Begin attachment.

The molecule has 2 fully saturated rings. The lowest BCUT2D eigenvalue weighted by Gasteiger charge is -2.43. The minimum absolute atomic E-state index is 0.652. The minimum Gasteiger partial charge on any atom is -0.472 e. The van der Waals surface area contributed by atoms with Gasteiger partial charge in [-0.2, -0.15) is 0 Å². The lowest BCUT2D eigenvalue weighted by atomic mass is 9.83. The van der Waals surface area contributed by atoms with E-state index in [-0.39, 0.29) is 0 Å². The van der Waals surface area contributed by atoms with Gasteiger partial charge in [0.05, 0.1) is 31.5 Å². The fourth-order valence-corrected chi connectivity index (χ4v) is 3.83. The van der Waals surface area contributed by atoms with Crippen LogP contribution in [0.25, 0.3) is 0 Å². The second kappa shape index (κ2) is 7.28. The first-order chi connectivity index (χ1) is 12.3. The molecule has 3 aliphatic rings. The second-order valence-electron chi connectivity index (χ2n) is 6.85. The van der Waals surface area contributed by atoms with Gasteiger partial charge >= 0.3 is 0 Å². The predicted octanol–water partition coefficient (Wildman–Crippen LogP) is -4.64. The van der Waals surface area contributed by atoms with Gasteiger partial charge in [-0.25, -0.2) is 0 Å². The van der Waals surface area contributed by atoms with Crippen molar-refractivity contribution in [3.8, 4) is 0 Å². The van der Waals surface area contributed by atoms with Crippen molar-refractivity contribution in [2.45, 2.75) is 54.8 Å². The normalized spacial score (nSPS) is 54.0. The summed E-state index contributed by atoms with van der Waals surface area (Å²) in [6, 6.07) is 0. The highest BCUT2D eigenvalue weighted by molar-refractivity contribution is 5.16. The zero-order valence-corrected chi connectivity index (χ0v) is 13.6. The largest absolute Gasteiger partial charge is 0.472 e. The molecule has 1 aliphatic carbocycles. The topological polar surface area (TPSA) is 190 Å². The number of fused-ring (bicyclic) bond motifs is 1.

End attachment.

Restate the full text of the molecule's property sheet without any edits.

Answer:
The molecule has 2 fully saturated rings. The lowest BCUT2D eigenvalue weighted by Gasteiger charge is -2.43. The minimum absolute atomic E-state index is 0.652. The minimum Gasteiger partial charge on any atom is -0.472 e. The van der Waals surface area contributed by atoms with Gasteiger partial charge in [-0.2, -0.15) is 0 Å². The lowest BCUT2D eigenvalue weighted by atomic mass is 9.83. The van der Waals surface area contributed by atoms with E-state index in [-0.39, 0.29) is 0 Å². The van der Waals surface area contributed by atoms with Gasteiger partial charge in [0.05, 0.1) is 31.5 Å². The fourth-order valence-corrected chi connectivity index (χ4v) is 3.83. The van der Waals surface area contributed by atoms with Crippen LogP contribution in [0.25, 0.3) is 0 Å². The second kappa shape index (κ2) is 7.28. The first-order chi connectivity index (χ1) is 12.3. The molecule has 3 aliphatic rings. The second-order valence-electron chi connectivity index (χ2n) is 6.85. The van der Waals surface area contributed by atoms with Gasteiger partial charge >= 0.3 is 0 Å². The predicted octanol–water partition coefficient (Wildman–Crippen LogP) is -4.64. The van der Waals surface area contributed by atoms with Gasteiger partial charge in [-0.25, -0.2) is 0 Å². The van der Waals surface area contributed by atoms with Crippen molar-refractivity contribution in [3.8, 4) is 0 Å². The van der Waals surface area contributed by atoms with Crippen molar-refractivity contribution in [2.45, 2.75) is 54.8 Å². The normalized spacial score (nSPS) is 54.0. The summed E-state index contributed by atoms with van der Waals surface area (Å²) in [6, 6.07) is 0. The highest BCUT2D eigenvalue weighted by molar-refractivity contribution is 5.16. The zero-order valence-corrected chi connectivity index (χ0v) is 13.6. The largest absolute Gasteiger partial charge is 0.472 e. The molecule has 1 aliphatic carbocycles. The topological polar surface area (TPSA) is 190 Å². The number of fused-ring (bicyclic) bond motifs is 1.